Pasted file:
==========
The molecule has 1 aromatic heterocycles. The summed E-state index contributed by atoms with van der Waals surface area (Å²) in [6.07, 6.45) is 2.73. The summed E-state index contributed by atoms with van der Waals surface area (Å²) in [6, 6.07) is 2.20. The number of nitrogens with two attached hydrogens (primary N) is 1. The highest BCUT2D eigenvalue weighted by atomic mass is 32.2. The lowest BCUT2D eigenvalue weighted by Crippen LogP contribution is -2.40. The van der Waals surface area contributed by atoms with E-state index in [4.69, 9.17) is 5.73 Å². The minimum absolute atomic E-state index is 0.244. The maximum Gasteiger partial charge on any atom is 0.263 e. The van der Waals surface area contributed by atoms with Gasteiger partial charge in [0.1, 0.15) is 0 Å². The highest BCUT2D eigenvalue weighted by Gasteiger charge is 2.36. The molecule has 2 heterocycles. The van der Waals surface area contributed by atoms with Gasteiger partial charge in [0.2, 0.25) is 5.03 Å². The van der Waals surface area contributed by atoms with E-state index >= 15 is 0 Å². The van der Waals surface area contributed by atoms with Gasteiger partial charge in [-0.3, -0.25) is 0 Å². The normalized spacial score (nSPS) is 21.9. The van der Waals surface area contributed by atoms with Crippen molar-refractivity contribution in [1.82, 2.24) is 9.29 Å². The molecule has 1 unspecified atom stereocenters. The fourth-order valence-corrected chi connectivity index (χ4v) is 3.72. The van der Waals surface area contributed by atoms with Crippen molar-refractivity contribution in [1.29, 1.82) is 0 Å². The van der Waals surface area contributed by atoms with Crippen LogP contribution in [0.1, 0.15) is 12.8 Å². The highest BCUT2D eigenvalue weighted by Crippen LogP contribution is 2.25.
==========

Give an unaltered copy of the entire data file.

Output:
The molecule has 1 aromatic heterocycles. The summed E-state index contributed by atoms with van der Waals surface area (Å²) in [6.07, 6.45) is 2.73. The summed E-state index contributed by atoms with van der Waals surface area (Å²) in [6, 6.07) is 2.20. The number of nitrogens with two attached hydrogens (primary N) is 1. The highest BCUT2D eigenvalue weighted by atomic mass is 32.2. The lowest BCUT2D eigenvalue weighted by Crippen LogP contribution is -2.40. The van der Waals surface area contributed by atoms with E-state index in [4.69, 9.17) is 5.73 Å². The minimum absolute atomic E-state index is 0.244. The maximum Gasteiger partial charge on any atom is 0.263 e. The van der Waals surface area contributed by atoms with Gasteiger partial charge in [0.1, 0.15) is 0 Å². The highest BCUT2D eigenvalue weighted by Gasteiger charge is 2.36. The molecule has 2 heterocycles. The van der Waals surface area contributed by atoms with Gasteiger partial charge in [0.2, 0.25) is 5.03 Å². The van der Waals surface area contributed by atoms with E-state index >= 15 is 0 Å². The van der Waals surface area contributed by atoms with Gasteiger partial charge in [-0.3, -0.25) is 0 Å². The normalized spacial score (nSPS) is 21.9. The van der Waals surface area contributed by atoms with Crippen molar-refractivity contribution in [1.82, 2.24) is 9.29 Å². The molecule has 1 unspecified atom stereocenters. The fourth-order valence-corrected chi connectivity index (χ4v) is 3.72. The van der Waals surface area contributed by atoms with Crippen molar-refractivity contribution in [1.29, 1.82) is 0 Å². The van der Waals surface area contributed by atoms with Crippen LogP contribution in [0.1, 0.15) is 12.8 Å². The highest BCUT2D eigenvalue weighted by Crippen LogP contribution is 2.25.